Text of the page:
Today marks the 125th anniversary of the death of legendary American General William Tecumseh Sherman, famed for his military strategy during the American Civil War whilst at the same time criticized for his 'scorched earth' policies. Serving under Ulysses S. Grant, Sherman led Union forces to victory in a number of battles before succeeding Grant as commander in the western theater of war. 

In this role he continued to see success, capturing the city of Atlanta before starting his famous March to the Sea.

The extract below comes from Campaign 290: Atlanta 1864 by James Donnell, talking about the Union plans for the Atlanta campaign:

"When Sherman met with his subordinate commanders in March 1864, to plan the upcoming campaign, he wrote that “General Johnston seemed to be acting purely on the defensive, so that we had time and leisure to take all our measures deliberately and fully.” Johnston was obviously disinclined to come out of his reinforced position along Rocky Face Ridge to challenge a superior Union force. Sherman’s detailed planning was aided by the fact that, in February, a sequence of events had occurred that provided Union forces an opportunity to reconnoiter Johnston’s position.

On February 3, Sherman, then commanding the Army of the Tennessee at Vicksburg, marched 130 miles to Meridian, Mississippi, to tear up the railroad and destroy the Confederate arsenal there. Without Meridian’s supply base and transportation system, it would be tremendously difficult for a Confederate force to mount an attack in the direction of the Mississippi River, thus freeing up additional Union manpower for the forthcoming campaigns.

Davis and Bragg directed Lieutenant-General Polk, commander of Confederate forces in Mississippi, to confront Sherman, with support from Lieutenant-General Hardee’s Corps, currently in winter quarters at Dalton. Grant immediately saw an opportunity, and directed General Thomas and elements of the Army of Cumberland to advance south from Chattanooga, “to push the enemy as much as possible,” hoping not only to test Johnston’s defenses but also to force the Rebels to reconsider sending forces against Sherman. Between February 22 and 27, Thomas occupied Ringgold and Tunnel Hill, then assailed the Confederate fortifications at Mill Creek Gap, Dug Gap, and Crow Creek Valley. Polk, more concerned that an attack on Mobile was imminent, turned back before reaching Meridian, and Hardee never departed Dalton. Thomas reported, “Inasmuch as it caused the recalling of re-enforcements sent to oppose General Sherman’s expedition against Meridian, I concluded to withdraw my troops to the positions they had occupied previous to the reconnaissance.”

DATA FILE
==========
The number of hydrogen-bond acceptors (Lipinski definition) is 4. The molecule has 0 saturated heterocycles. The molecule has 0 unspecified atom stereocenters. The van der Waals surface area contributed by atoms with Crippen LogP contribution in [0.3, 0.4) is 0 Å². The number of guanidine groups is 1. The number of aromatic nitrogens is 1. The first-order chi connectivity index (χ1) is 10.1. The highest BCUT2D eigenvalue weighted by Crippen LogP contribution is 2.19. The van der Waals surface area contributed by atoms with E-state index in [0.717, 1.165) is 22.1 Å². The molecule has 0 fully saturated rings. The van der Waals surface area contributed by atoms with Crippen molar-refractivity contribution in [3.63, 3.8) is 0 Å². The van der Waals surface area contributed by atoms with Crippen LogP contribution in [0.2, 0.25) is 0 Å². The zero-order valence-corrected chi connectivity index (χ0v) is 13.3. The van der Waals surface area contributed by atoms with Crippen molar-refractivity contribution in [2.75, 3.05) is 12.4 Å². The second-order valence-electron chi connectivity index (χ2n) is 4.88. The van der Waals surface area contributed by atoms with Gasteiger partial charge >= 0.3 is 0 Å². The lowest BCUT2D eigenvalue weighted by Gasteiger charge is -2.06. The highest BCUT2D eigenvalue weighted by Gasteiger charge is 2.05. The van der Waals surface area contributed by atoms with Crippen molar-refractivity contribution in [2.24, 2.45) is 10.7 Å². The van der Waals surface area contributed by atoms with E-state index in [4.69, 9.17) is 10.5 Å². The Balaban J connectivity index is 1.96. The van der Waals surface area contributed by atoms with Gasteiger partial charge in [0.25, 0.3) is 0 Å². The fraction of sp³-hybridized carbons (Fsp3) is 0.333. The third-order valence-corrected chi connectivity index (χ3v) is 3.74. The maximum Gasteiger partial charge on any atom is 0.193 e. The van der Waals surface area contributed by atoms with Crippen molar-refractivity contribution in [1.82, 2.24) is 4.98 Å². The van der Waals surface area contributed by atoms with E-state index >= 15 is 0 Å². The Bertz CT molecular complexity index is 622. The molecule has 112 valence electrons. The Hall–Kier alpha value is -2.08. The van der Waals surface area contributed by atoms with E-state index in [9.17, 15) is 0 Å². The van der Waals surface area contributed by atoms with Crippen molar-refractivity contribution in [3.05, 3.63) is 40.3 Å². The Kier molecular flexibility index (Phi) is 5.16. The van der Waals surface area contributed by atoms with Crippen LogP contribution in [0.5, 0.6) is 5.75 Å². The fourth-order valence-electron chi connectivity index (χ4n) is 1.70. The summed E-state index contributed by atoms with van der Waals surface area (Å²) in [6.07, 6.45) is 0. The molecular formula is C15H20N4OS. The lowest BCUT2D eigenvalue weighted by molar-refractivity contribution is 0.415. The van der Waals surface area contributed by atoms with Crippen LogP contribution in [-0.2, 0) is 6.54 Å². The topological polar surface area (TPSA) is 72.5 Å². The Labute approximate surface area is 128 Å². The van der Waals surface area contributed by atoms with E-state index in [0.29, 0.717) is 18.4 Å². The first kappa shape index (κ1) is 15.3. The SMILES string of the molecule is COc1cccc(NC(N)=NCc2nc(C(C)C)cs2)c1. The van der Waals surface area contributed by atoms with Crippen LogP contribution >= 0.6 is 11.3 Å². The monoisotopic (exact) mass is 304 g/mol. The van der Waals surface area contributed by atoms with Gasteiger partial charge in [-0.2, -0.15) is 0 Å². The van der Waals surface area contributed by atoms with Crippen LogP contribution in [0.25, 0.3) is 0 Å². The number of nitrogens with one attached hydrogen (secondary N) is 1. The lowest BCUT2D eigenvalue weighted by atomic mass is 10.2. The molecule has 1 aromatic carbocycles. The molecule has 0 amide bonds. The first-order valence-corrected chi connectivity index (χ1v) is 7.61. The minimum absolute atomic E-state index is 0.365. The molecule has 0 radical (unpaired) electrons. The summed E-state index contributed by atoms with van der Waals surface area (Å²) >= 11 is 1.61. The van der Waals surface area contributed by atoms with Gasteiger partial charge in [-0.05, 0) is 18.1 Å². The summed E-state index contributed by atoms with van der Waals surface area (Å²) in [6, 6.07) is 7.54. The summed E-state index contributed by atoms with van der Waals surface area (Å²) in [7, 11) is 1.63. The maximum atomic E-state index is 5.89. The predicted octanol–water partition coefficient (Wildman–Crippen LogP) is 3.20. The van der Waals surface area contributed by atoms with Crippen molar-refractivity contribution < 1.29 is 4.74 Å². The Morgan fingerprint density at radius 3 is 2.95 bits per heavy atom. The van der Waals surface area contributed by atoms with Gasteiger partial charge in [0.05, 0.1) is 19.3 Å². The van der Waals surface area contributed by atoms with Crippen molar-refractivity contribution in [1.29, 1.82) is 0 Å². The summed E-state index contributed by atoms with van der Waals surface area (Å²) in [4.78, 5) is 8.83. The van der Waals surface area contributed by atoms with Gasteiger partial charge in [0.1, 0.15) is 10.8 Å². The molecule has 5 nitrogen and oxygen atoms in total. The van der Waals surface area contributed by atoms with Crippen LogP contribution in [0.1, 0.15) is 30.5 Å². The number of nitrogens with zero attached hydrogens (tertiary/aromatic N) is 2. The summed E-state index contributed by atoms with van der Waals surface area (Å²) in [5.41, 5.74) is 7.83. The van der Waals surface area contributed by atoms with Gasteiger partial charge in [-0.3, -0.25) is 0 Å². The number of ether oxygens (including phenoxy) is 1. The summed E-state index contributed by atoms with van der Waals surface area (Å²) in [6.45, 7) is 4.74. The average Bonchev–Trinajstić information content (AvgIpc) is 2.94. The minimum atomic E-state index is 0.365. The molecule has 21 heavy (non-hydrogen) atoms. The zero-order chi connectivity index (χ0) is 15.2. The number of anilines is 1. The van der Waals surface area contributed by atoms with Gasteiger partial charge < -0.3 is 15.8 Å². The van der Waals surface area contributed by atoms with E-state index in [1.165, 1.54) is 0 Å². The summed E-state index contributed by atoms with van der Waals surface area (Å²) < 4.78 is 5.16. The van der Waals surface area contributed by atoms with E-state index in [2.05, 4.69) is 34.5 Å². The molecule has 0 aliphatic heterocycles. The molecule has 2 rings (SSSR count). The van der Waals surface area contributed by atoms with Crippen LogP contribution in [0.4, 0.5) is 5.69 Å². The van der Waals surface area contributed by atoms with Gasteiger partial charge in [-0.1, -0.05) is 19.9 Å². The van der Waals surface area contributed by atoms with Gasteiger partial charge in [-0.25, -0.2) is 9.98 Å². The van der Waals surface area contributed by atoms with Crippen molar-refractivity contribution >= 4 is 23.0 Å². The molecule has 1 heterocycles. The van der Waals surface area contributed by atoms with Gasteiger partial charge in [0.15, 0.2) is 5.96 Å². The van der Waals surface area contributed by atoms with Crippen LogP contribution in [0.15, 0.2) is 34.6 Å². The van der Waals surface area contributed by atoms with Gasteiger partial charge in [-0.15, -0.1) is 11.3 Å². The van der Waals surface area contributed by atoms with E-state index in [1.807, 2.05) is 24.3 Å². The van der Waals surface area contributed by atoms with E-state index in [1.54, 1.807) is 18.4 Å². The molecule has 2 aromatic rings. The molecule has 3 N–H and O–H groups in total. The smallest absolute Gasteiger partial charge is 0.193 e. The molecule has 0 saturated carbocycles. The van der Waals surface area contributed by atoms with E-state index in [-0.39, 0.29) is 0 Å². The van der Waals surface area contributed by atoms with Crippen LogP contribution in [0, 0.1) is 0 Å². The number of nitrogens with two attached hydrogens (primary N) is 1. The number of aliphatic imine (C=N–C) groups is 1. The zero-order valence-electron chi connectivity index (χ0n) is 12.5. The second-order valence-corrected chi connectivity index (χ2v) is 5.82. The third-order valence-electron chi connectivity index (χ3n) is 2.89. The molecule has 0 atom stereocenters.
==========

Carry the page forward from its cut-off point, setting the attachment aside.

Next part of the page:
Johnston refuted that Thomas’s probing accomplished anything, but it did provide the Federal leadership with valuable intelligence. Sherman knew not only that a direct assault on Dalton was impractical, but also that there was a passage around Dalton via Snake Creek Gap, which led to Resaca, on the Western & Atlantic Railroad. With Resaca in Union hands, Johnston would be cut off from his line of communications to Atlanta and Richmond. He would thus have no choice but to fight or retreat.

Sherman planned accordingly. In a pattern he would follow, with a few notable exceptions, throughout the campaign, he would use the largest of his three armies, Thomas’s Army of the Cumberland, to move against the center of Johnston’s line on Rocky Face Ridge, hopefully holding the Rebels in place or forcing them to come out of their entrenchments, while his two smaller armies attacked the flanks. In particular, he would send McPherson’s Army of the Tennessee south through Snake Creek Gap to seize the railroad at Resaca. Once Johnston’s army was surrounded, and destroyed, the occupation of Atlanta would follow as a matter of course."

If you'd like to read more be sure to pick up Campaign 290: Atlanta 1864, available at a 25% discount until the end of today!